Judea Pearl, an Israeli-American computer science professor at UCLA, rejects that framework. “It is a grave mistake,” he says, “to calibrate the evils of anti-Zionism by the extent to which it resembles, or leads to, or encourages anti-Semitism, as if anti-Zionism is the lesser of the two evils.” In recent years, Pearl, whose son, Daniel, was murdered by Pakistani terrorists in 2002, has been pushing a new term: “Zionophobia,” which he defines as “the irrational fear of Zionism.” For Pearl, the word describes not just a political stance, but an immoral one: denying Jewish nationhood and self-determination. “Islamophobia” already holds a place in the public discourse, and he hopes that Zionophobia will be seen in a similar light. It “reminds us that religion does not have a monopoly on human sensitivity, and that Zionism has a moral dimension to it.”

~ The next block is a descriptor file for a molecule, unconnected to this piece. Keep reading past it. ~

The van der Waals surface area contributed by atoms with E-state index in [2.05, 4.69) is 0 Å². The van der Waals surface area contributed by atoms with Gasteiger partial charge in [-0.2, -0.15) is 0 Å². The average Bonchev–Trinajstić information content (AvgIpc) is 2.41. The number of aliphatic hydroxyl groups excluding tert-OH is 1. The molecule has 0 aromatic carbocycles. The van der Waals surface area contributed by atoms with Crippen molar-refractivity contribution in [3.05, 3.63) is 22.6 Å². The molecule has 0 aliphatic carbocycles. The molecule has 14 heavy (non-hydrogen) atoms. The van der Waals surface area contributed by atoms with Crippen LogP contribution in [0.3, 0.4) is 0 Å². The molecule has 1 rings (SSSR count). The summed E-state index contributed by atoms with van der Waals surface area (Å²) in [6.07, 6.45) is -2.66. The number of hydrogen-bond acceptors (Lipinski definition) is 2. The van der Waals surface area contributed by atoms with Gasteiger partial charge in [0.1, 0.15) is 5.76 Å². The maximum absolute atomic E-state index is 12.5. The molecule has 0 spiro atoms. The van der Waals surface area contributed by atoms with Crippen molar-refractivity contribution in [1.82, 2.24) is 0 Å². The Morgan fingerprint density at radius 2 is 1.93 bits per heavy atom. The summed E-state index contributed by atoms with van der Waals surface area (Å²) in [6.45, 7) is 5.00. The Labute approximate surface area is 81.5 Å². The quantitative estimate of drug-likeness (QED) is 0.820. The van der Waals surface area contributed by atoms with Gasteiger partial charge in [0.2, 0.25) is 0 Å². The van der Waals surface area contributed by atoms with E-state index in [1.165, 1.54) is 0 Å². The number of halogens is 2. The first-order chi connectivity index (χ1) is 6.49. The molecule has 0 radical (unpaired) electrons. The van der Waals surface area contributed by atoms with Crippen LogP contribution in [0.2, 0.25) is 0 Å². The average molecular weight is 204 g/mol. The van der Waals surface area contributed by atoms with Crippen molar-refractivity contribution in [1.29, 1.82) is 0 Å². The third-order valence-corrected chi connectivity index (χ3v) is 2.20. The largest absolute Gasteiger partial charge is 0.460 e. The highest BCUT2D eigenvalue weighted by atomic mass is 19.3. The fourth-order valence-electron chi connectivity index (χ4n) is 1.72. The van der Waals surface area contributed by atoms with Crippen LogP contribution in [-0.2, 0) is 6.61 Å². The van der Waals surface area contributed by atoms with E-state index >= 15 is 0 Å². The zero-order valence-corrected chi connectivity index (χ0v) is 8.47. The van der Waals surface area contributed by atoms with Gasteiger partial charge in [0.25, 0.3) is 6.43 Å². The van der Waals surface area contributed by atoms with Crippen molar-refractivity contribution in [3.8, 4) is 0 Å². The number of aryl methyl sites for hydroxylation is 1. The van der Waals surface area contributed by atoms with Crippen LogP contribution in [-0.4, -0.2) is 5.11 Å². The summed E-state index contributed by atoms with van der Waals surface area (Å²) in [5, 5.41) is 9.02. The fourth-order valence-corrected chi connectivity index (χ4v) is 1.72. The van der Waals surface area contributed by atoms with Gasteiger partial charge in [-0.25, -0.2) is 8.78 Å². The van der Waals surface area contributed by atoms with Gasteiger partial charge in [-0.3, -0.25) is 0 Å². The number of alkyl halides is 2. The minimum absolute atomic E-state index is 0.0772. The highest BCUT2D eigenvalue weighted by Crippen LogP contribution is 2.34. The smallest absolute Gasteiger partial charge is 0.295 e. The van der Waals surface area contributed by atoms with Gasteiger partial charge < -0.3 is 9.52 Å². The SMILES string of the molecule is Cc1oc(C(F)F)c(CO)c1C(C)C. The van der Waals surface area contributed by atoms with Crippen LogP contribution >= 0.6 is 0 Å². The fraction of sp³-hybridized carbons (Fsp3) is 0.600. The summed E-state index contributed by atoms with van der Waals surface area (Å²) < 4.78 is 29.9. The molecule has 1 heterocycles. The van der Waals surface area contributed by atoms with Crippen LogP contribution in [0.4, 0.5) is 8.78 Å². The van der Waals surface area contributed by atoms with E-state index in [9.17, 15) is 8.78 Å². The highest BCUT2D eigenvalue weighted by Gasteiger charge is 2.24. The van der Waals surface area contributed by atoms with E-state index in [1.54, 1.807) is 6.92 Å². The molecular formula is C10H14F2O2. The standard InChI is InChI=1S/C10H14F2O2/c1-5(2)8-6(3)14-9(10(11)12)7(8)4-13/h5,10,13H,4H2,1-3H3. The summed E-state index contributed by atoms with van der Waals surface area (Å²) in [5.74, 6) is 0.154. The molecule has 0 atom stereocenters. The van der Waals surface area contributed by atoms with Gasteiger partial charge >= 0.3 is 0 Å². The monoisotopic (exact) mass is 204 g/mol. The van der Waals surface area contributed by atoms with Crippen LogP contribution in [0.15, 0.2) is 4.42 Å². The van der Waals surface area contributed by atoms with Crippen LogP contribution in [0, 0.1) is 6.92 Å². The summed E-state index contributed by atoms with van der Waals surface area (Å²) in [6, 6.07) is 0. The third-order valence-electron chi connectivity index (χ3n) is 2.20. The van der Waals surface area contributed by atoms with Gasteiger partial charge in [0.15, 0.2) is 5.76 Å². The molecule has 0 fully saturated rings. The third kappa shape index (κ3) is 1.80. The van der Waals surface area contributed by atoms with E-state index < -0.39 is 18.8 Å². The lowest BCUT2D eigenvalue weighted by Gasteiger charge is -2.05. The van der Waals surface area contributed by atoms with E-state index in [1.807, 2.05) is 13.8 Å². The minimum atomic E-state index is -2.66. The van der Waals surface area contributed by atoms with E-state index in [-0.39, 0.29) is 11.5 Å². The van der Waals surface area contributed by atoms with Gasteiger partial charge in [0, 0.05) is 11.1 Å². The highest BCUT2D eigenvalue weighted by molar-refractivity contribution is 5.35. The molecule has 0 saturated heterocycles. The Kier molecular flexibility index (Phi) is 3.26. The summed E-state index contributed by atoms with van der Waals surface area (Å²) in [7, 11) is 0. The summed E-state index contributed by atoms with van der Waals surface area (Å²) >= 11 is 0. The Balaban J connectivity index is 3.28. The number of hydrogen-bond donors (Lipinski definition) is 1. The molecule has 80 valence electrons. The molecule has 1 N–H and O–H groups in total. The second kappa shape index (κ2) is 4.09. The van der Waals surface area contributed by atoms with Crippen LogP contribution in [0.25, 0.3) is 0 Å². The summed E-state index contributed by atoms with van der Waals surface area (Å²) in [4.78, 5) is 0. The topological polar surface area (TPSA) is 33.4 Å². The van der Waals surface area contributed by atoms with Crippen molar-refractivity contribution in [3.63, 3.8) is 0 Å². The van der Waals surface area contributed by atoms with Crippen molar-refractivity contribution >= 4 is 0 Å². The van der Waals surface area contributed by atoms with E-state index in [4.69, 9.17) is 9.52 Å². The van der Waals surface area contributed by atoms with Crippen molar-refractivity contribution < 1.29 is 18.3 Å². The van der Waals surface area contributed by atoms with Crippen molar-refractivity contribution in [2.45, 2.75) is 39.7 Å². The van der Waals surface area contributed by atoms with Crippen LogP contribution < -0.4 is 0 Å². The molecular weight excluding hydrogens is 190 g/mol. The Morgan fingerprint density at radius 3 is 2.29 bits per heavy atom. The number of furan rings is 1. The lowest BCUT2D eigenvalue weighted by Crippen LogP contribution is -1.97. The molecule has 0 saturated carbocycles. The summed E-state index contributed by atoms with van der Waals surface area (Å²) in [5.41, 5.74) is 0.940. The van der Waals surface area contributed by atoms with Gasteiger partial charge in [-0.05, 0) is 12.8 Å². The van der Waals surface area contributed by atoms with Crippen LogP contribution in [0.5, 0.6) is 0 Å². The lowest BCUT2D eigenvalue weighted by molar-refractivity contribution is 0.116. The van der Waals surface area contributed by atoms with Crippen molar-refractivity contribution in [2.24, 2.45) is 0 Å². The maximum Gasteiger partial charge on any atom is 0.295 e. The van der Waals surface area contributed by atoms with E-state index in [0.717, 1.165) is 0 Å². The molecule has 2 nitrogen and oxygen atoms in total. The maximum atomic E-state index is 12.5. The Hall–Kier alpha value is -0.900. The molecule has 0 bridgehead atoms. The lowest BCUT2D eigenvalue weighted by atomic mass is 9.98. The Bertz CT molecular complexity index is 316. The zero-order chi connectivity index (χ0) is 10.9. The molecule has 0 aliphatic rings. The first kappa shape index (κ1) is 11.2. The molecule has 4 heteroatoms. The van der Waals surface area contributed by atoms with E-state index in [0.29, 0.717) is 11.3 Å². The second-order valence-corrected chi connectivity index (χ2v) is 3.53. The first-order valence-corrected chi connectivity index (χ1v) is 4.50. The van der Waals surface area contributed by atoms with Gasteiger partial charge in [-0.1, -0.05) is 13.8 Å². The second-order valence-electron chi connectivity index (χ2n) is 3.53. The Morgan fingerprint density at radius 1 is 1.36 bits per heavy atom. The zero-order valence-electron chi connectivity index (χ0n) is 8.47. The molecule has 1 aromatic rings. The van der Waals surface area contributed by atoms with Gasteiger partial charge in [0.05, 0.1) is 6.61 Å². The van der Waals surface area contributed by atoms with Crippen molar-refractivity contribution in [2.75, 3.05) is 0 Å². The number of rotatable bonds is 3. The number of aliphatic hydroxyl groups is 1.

With the addition of “phobia,” prejudices are framed as psychological phenomena. In 1882, Russian writer and activist Leon Pinsker used the term “Judeophobia,” which he considered a psychological disorder—specifically, a “psychic aberration”—that could be inherited and could not be cured. Still, for the most part, describing prejudice using the language of phobias is a modern phenomenon, related to psychology’s cultural dominance in the 20th century, says Jacobson.
The history of prejudice against Jews is complex, and so is the language we use to describe it. Most of the time Jacobson sticks with “anti-Semitism.” But even then, he says, “one has to use it sparingly and appropriately.”